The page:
Holly definitely not fading away

 

Glen Joseph sounds and plays like the late Buddy Holly as he goes through a raft of his hits in Buddy

Buddy – The Buddy Holly Story

Wolverhampton Grand

****

OH BOY, if ever a show needed a big ending to make you forget a very average beginning it is Buddy, the show that has been credited as the first of the jukebox musicals. And thanks to Glen Joseph as Holly this has it in spades.

The problem with these bio-tributes is that there is little in the way of drama or real storyline, the characters are tissue paper-thin and if you know anything at all about the star you are unlikely to learn anything new.

They are just vehicles for the music, taking the show up a couple of notches up the theatrical tree from being merely a tribute act. Not that Joseph could not make a decent living as an ersatz Buddy. He is a fine guitarist and manages both the style and sound of the boy from Lubbock, Texas as well as having a look of our hero to boot.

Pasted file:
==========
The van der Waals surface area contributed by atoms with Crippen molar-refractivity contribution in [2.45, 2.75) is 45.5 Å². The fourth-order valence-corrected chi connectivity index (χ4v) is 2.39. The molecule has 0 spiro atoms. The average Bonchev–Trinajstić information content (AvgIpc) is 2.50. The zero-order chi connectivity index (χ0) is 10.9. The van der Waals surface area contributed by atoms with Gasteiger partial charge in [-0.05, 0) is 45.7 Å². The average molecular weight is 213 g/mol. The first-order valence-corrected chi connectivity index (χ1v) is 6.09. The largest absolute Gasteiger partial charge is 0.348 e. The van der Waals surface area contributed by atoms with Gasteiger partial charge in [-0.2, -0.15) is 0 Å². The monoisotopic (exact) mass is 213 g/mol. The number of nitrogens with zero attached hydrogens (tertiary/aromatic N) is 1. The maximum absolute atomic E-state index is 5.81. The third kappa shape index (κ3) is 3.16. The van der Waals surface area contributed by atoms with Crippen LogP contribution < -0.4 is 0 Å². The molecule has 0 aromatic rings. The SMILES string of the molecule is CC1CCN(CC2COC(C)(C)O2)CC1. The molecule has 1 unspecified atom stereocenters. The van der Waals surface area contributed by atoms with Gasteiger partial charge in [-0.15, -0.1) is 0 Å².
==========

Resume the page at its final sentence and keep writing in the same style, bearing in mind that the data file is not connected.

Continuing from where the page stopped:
He has an infectious enthusiasm and energy which, particularly in the second half, moves the show up through the gears.

The story starts in February 1956 with Lubbock local radio artist Buddy being offered a Decca recording contract.  Three years later he was dead and, apart from releasing a lot of records and touring, not a lot else happened.

He proposed to his wife Maria Elena (Felicity Chilver) after his first date and split from the Crickets when they wanted to stay in Lubbock while he was lured by the bright lights of New York - then he died and that was sort of it. End of story.

Not exactly a long career to work with indeed from his first big hit, That'll be the Day, in Autumn 1957 to his death in February 1959 was less than 18 months while the show has been running 22 years - Holly's age incidentally the day the music died.

The scene setting opening is hardly memorable as we learn Holly wants to play his own music , rock and roll, and is going to have trouble with country label Decca but the lad's talent and new sound is always going to win through.

Decca's only real contribution to his early career was to misspell his name as Holly, a mistake Buddy, real name Charles Hardin Holley, decided to keep professionally.